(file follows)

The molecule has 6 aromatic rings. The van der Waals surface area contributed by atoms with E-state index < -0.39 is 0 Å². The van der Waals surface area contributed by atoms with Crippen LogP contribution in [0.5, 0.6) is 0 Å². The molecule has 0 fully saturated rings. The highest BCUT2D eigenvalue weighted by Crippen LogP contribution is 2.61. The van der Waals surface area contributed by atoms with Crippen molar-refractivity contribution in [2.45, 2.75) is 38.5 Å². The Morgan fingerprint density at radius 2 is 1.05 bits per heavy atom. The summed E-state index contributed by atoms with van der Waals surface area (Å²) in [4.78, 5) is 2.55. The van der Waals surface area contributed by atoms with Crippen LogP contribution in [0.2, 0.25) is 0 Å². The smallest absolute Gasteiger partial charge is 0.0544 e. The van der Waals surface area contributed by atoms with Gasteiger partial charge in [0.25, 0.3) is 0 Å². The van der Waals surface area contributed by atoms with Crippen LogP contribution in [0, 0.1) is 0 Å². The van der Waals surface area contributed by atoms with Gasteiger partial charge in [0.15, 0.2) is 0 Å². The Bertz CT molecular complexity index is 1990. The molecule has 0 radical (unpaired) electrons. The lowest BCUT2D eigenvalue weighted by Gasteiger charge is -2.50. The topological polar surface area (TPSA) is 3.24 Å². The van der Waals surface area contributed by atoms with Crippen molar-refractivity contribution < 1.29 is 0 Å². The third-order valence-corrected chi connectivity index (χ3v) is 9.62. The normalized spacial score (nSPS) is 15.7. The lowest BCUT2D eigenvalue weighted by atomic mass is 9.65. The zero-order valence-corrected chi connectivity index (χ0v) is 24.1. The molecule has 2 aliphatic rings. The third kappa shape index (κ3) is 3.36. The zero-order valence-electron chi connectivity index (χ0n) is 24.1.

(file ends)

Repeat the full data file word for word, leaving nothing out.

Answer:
The molecule has 6 aromatic rings. The van der Waals surface area contributed by atoms with E-state index < -0.39 is 0 Å². The van der Waals surface area contributed by atoms with Crippen LogP contribution in [0.5, 0.6) is 0 Å². The molecule has 0 fully saturated rings. The highest BCUT2D eigenvalue weighted by Crippen LogP contribution is 2.61. The van der Waals surface area contributed by atoms with Crippen molar-refractivity contribution in [2.45, 2.75) is 38.5 Å². The Morgan fingerprint density at radius 2 is 1.05 bits per heavy atom. The summed E-state index contributed by atoms with van der Waals surface area (Å²) in [4.78, 5) is 2.55. The van der Waals surface area contributed by atoms with Crippen LogP contribution in [0.2, 0.25) is 0 Å². The smallest absolute Gasteiger partial charge is 0.0544 e. The van der Waals surface area contributed by atoms with Gasteiger partial charge in [0.25, 0.3) is 0 Å². The van der Waals surface area contributed by atoms with Crippen LogP contribution in [0, 0.1) is 0 Å². The van der Waals surface area contributed by atoms with Gasteiger partial charge in [0.15, 0.2) is 0 Å². The Bertz CT molecular complexity index is 1990. The molecule has 0 radical (unpaired) electrons. The lowest BCUT2D eigenvalue weighted by Gasteiger charge is -2.50. The topological polar surface area (TPSA) is 3.24 Å². The van der Waals surface area contributed by atoms with Crippen molar-refractivity contribution < 1.29 is 0 Å². The third-order valence-corrected chi connectivity index (χ3v) is 9.62. The normalized spacial score (nSPS) is 15.7. The lowest BCUT2D eigenvalue weighted by atomic mass is 9.65. The zero-order valence-corrected chi connectivity index (χ0v) is 24.1. The molecule has 2 aliphatic rings. The third kappa shape index (κ3) is 3.36. The zero-order valence-electron chi connectivity index (χ0n) is 24.1.